In 1979, when it was illegal to be gay, the newly established National Gay Federation (NGF) leased a 3 storey building in Fownes St Temple Bar and named it the Hirschfeld Centre.

During the day the centre was a drop in meeting space for lesbian and gays. It had a cafe, a youth group, a small film club and it provided its members with support otherwise unavailable. 

At weekend nights the restaurant was turned into a disco called Flikkers – named after the Dutch slang word for ‘faggot’. Flikkers held up to 300 people and was the critical source of income for the voluntary run and non funded centre.

No alcohol was sold in Flikkers just coffee, soft drinks, snacks and salads.  But it had plenty of attitude and combined with a low ceiling, a sensational sound system and with the DJs spinning disco, soul and funk it was the most original and influential club of that era.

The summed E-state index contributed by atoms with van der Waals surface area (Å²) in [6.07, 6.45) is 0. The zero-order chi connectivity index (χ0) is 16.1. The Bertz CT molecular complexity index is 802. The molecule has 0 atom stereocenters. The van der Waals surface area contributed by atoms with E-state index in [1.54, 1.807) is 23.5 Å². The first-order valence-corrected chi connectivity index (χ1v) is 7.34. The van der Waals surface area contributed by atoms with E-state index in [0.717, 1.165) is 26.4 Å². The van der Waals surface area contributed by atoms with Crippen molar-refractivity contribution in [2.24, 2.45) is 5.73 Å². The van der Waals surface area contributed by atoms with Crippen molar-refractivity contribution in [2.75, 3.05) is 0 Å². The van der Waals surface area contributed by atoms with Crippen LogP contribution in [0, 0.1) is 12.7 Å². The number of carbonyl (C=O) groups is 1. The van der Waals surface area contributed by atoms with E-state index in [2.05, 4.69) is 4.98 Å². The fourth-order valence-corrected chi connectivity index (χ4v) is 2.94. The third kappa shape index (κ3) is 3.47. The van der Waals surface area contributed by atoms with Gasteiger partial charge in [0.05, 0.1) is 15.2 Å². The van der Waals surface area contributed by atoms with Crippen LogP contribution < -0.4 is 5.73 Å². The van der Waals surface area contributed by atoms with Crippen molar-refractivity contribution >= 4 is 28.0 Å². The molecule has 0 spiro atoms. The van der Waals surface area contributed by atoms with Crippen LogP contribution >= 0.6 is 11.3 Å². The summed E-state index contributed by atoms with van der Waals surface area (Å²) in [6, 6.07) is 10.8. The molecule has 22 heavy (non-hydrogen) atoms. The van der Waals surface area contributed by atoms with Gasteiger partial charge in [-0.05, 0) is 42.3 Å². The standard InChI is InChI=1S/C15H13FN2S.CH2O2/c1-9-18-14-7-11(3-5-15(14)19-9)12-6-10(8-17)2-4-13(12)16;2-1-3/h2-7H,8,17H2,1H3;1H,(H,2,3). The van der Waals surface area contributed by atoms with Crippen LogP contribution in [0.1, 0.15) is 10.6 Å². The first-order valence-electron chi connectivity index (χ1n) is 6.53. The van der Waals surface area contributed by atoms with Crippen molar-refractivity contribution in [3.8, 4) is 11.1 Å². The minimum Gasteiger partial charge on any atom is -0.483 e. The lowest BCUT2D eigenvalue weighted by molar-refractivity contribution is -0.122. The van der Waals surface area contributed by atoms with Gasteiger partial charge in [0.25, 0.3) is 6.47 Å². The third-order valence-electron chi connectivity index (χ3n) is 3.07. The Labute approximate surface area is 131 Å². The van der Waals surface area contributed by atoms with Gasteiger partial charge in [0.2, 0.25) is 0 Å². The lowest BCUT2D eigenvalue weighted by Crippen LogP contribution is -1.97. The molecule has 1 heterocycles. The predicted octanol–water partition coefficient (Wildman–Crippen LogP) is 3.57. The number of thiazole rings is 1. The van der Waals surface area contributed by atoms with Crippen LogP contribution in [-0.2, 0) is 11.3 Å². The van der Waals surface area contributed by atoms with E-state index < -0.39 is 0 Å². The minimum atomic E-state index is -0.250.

In 1987, the Hirschfeld Centre closed when it was badly damaged by fire.

All items above scanned from various issues of In Dublin dating from March to December 1980. The Lynn Geldof review of Flikkers in the Hirshfeld centre is from December 1980.

Related Link: 1974 Better Gay than Average – from Man Alive Magazine

This Post Has One Comment

  1. The Hirshfield was a fantastic club. A wonderful atmosphere and an inspiration for me in setting up the Dance Factory in Drogheda where girls danced with boys and boys danced with boys and no-one really cared at all which is how i think it should be. I believe the Hirshfield was fire-bombed in the early 80’s. Did a quick google but not much info about it. Tonie Walsh was mentioned as a prime mover and someone who has documented gay history in Ireland.

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